“There is more happiness in forgiving than in revenge.”
-- Attributed quote from the Vatican website
Alphege was bishop of Winchester and Archbishop of Canterbury during the Danish raids of the early 11th century. He had managed to quell the raids through artful diplomacy but with a change in Danish leadership that ended. He was captured in a raid and killed in frustration when he refused to be ransomed. I mention him today because over 100 years later Thomas a Becket commended his cause of reform against power to Alphege. One never knows the effect one has when one lives for Christ.
The slip of a vine planted in the ground bears fruit at the proper time. The grain of wheat falls into the ground and decays only to be raised up again and multiplied by the Spirit of God who sustains all things. The Wisdom of God places these things at the service of man and when they receive God’s word they become the Eucharist, which is the body and blood of Christ. In the same way our bodies, which have been nourished by the Eucharist, will be buried in the earth and will decay, but they will rise again at the appointed time, for the Word of God will raise them up to the glory of God the Father. Then the Father will clothe our mortal nature in immortality and freely endow our corruptible nature with incorruptibility, for God’s power is shown most perfectly in weakness.
-- Against Heresies by Irenaeus
I do not want to cause any consternation by mentioning today's saint but I do want to explore our roles in life. Let me start by saying that I believe that "God created mankind in his image; in the image of God he created them; male and female he created them." (Genesis 1:27) I also believe that that says more than we often read on the surface. There are many stories of women who dress and pass for boys or even men, some of which are probably true, Joan of Arc being a case in point. But they knew she was not a man, nor did she pretend to be one. What she was was herself. She served God as herself. There is a lot of talk nowadays about "gender identity" and "gender equality" yet if we look through history we might not give it a name but give it an understanding: that while gender physicality is one thing the gender of the soul is another. We black and white traits as male or female but that is not the case. We are each individuals and therefore are a balance of male and female traits. Compassion, sympathy, piety, humility...these are often seen as "weak" traits and are therefore most often associated with women - but that is not true because they are the traits of Christ. We are a complex mix of the traits of God. Our "identity" then, is as children of God. Traits are neither weak or strong (i.e. female or male) they are traits that reflect God (at least the good ones). We each have different gifts, various strengths and weaknesses, and that, as Paul tells is, is the nature of the body (cf. 1 Corinthians 12:12-31).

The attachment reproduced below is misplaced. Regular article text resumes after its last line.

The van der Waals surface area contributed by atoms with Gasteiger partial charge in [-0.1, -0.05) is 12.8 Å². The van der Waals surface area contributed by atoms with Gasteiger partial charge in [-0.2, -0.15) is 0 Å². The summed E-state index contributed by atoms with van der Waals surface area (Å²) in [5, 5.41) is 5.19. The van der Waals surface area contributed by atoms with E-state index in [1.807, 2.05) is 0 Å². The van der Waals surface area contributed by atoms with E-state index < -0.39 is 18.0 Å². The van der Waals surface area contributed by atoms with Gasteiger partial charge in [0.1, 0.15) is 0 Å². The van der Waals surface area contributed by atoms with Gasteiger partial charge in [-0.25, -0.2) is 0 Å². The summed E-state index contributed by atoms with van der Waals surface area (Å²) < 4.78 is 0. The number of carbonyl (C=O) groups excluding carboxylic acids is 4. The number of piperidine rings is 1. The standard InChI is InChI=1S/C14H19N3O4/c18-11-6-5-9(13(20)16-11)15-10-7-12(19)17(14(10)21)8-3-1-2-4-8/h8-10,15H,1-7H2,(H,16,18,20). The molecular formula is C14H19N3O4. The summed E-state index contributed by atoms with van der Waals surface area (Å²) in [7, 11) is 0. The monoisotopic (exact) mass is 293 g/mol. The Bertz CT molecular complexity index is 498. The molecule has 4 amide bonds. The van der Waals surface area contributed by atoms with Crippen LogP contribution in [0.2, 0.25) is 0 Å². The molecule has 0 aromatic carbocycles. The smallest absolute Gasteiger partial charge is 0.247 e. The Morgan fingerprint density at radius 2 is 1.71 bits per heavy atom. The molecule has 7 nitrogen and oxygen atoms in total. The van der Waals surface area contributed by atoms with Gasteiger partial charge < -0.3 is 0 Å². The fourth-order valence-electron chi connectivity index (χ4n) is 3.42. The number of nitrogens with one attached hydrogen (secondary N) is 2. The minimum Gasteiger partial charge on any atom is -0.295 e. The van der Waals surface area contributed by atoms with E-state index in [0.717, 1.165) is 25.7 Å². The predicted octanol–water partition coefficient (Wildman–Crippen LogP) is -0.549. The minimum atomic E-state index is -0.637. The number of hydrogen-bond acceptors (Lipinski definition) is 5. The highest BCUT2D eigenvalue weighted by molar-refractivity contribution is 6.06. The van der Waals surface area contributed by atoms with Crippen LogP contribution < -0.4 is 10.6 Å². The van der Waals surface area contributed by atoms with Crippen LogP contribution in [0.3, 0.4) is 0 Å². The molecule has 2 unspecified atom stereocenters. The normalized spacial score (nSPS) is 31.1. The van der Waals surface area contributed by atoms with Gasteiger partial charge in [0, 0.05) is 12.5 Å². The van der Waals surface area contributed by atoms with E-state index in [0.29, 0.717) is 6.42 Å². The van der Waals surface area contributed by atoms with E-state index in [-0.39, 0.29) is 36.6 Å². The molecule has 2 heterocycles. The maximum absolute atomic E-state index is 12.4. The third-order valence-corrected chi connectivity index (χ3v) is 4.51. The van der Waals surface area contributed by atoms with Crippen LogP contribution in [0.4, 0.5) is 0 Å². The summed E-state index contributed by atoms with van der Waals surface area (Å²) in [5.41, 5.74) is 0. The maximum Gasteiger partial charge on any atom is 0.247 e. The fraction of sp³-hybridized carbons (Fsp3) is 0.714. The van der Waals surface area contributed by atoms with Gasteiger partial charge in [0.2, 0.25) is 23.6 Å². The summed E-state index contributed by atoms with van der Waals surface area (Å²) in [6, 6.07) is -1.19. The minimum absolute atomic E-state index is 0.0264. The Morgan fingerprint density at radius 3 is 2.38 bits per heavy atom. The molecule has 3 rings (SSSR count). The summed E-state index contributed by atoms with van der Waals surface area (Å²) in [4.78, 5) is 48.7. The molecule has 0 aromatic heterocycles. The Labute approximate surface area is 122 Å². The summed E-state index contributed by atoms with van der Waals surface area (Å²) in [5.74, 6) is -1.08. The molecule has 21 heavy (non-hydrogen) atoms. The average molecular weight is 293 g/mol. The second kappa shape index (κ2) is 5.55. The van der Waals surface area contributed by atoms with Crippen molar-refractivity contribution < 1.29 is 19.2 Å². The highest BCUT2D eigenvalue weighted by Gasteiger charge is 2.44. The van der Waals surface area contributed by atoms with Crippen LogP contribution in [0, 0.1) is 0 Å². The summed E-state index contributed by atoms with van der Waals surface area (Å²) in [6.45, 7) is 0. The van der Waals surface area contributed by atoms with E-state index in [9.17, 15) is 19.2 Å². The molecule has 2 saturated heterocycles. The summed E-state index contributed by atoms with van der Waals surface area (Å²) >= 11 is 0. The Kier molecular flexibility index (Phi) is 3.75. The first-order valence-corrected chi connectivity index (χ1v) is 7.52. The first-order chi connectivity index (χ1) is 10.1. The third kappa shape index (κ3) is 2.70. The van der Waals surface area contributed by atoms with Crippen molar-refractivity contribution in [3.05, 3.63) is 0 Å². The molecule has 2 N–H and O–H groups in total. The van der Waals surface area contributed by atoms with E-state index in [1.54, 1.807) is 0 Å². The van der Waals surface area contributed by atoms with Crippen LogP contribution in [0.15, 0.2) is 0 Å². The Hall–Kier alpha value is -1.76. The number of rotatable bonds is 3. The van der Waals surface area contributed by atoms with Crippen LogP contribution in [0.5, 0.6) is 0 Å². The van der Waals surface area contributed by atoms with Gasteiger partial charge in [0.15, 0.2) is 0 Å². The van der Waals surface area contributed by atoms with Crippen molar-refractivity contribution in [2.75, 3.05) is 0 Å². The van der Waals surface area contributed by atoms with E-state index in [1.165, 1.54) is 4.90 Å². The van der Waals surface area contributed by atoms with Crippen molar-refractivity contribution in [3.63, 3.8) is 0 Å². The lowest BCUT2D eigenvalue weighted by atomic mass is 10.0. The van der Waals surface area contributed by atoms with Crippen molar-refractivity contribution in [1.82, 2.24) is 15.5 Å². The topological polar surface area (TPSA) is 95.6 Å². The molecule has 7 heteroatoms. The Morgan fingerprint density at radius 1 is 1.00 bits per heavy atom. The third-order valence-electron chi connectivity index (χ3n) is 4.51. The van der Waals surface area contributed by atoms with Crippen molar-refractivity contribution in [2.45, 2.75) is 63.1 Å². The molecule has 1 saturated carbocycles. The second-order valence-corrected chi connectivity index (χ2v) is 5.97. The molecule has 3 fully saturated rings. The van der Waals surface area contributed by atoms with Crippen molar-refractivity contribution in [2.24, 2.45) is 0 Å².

Our role, whether male or female is to live for Christ, to emulate Christ, to be who we are uniquely born to be. One does not have to physically be male or female to accomplish living for Christ. No matter how we feel about our physical nature we must be true to our spiritual one which comes to us from God.
Before faith came, we were held in custody under law, confined for the faith that was to be revealed. Consequently, the law was our disciplinarian for Christ, that we might be justified by faith. But now that faith has come, we are no longer under a disciplinarian. For through faith you are all children of God in Christ Jesus. For all of you who were baptized into Christ have clothed yourselves with Christ. There is neither Jew nor Greek, there is neither slave nor free person, there is not male and female; for you are all one in Christ Jesus. And if you belong to Christ, then you are Abraham’s descendant, heirs according to the promise.
-- Galatians 3:23-29